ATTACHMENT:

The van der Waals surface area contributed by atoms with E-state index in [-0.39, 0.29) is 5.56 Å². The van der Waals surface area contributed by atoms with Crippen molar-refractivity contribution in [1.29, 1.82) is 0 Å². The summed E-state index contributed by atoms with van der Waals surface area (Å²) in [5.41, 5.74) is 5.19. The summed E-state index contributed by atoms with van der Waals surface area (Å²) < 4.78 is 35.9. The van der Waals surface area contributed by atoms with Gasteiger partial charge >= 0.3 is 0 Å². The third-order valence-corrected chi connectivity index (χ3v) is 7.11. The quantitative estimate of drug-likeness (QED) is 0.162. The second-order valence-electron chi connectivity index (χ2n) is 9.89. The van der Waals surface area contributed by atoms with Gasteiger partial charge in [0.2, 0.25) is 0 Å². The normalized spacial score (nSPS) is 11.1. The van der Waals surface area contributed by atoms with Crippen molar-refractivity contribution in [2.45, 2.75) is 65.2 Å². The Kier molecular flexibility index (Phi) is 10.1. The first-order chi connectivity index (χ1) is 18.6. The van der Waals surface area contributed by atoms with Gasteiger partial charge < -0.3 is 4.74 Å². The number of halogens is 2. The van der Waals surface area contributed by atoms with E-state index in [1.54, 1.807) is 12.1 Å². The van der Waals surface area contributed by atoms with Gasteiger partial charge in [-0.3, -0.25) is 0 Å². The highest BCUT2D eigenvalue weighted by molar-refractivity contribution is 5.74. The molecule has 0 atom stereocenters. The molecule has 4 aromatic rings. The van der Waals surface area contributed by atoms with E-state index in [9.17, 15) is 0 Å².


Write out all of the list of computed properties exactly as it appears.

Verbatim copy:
The van der Waals surface area contributed by atoms with E-state index in [-0.39, 0.29) is 5.56 Å². The van der Waals surface area contributed by atoms with Crippen molar-refractivity contribution in [1.29, 1.82) is 0 Å². The summed E-state index contributed by atoms with van der Waals surface area (Å²) in [5.41, 5.74) is 5.19. The summed E-state index contributed by atoms with van der Waals surface area (Å²) < 4.78 is 35.9. The van der Waals surface area contributed by atoms with Gasteiger partial charge >= 0.3 is 0 Å². The third-order valence-corrected chi connectivity index (χ3v) is 7.11. The quantitative estimate of drug-likeness (QED) is 0.162. The second-order valence-electron chi connectivity index (χ2n) is 9.89. The van der Waals surface area contributed by atoms with Gasteiger partial charge in [0.2, 0.25) is 0 Å². The normalized spacial score (nSPS) is 11.1. The van der Waals surface area contributed by atoms with Crippen molar-refractivity contribution in [2.45, 2.75) is 65.2 Å². The Kier molecular flexibility index (Phi) is 10.1. The first-order chi connectivity index (χ1) is 18.6. The van der Waals surface area contributed by atoms with Gasteiger partial charge < -0.3 is 4.74 Å². The number of halogens is 2. The van der Waals surface area contributed by atoms with E-state index in [1.54, 1.807) is 12.1 Å². The van der Waals surface area contributed by atoms with Gasteiger partial charge in [-0.3, -0.25) is 0 Å². The highest BCUT2D eigenvalue weighted by molar-refractivity contribution is 5.74. The molecule has 0 atom stereocenters. The molecule has 4 aromatic rings. The van der Waals surface area contributed by atoms with E-state index in [9.17, 15) is 0 Å².